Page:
A new research states that telemedicine consultants can assist rural emergency rooms supply better care to critically ill or injured young patients.
“Rural hospitals and doctors' offices are increasingly using telemedicine to gain access to specialty care. It's a great way to leverage technology to improve the quality of care that we provide,” said senior author of the new study Dr. James Marcin of the University of California, Davis Children's Hospital in Sacramento.
Marcin and his peers collaborated with five different rural hospitals to put in dedicated videoconferencing systems in each rural hospital ER and in the UC Davis Children's Hospital pediatric intensive care unit.
To determine whether the telemedicine consultations were improving care, the researchers observed data on pediatric patients who arrived at the rural ERs in the highest triage category, for the two years prior to installation of the telemedicine modalities and for at least two years following the installation.
They examined records for 320 patients, including 58 who had telemedicine consultations, 63 who had phone consultations and 199 who had no form of consultation. After retrieving and reviewing data that revealed whether a consultation had taken place was removed from the records, two specialists in pediatric critical care separately rated the quality of care provided for each patient.
The overall median of quality of care score was 5.76 on a scale of 1 to 7 for patients who were assigned telemedicine consults, as opposed to 5.38 for patients who received phone consultations and 5.26 for those who were given no consultation.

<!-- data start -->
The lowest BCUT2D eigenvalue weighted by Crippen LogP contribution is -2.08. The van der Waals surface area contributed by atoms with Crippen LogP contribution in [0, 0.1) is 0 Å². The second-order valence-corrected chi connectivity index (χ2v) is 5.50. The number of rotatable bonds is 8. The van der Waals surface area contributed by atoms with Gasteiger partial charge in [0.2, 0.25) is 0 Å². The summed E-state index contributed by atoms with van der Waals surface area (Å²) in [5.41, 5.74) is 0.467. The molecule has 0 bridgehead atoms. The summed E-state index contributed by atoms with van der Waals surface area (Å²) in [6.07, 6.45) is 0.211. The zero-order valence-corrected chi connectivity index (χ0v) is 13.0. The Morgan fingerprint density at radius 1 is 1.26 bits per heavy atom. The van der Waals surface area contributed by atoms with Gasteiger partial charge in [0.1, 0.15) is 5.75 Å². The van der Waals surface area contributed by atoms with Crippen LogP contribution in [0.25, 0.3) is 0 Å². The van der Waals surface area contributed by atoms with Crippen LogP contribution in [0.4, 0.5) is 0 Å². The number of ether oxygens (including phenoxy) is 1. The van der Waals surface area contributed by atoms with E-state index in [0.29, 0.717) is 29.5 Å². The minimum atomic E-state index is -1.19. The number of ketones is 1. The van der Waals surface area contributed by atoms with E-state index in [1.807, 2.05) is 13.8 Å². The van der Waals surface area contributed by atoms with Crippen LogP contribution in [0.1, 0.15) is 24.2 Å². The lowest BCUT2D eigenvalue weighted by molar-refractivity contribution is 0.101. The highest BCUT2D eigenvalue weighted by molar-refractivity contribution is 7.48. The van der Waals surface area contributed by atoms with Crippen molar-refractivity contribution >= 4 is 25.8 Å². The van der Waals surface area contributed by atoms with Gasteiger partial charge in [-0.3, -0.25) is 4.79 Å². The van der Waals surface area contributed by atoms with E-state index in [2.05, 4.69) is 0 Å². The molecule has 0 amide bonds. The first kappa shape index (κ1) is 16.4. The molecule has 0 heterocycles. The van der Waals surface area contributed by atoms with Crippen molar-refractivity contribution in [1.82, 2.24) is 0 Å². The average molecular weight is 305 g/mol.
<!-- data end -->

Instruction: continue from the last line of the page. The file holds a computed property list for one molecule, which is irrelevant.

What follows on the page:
Moreover, according to data published online in Critical Care Medicine, parents were more content with the care provided to their child when they receiving a telemedicine consultation as opposed to a phone consultation.
Marcin added that real-time videoconferencing supplies consulting doctors with much more information about a patient than a telephone call can.
“We tend to spend more time on the videoconferencing calls than we do on the telephone. When I'm on a videoconferencing call I can see the child moving, I can see the monitors. There's a lot more information that we're gathering when we use videoconferencing than when we're relying on what the doctor is telling us."
Furthermore, Marcin explained how improving the quality of care through telemedicine can sometimes lower other superfluous costs too. For instance an expert consultant can have play a big part in deciding whether a patient may need a helicopter transport to a higher-level trauma center or not.
“Many times if we're able to see the kids, we can say, 'We can use an ambulance, we can help you watch that kid, he can also be admitted locally.’ Sometimes we'll recommend that they go to an intermediate community hospital as opposed to the big city children's hospital,” he said.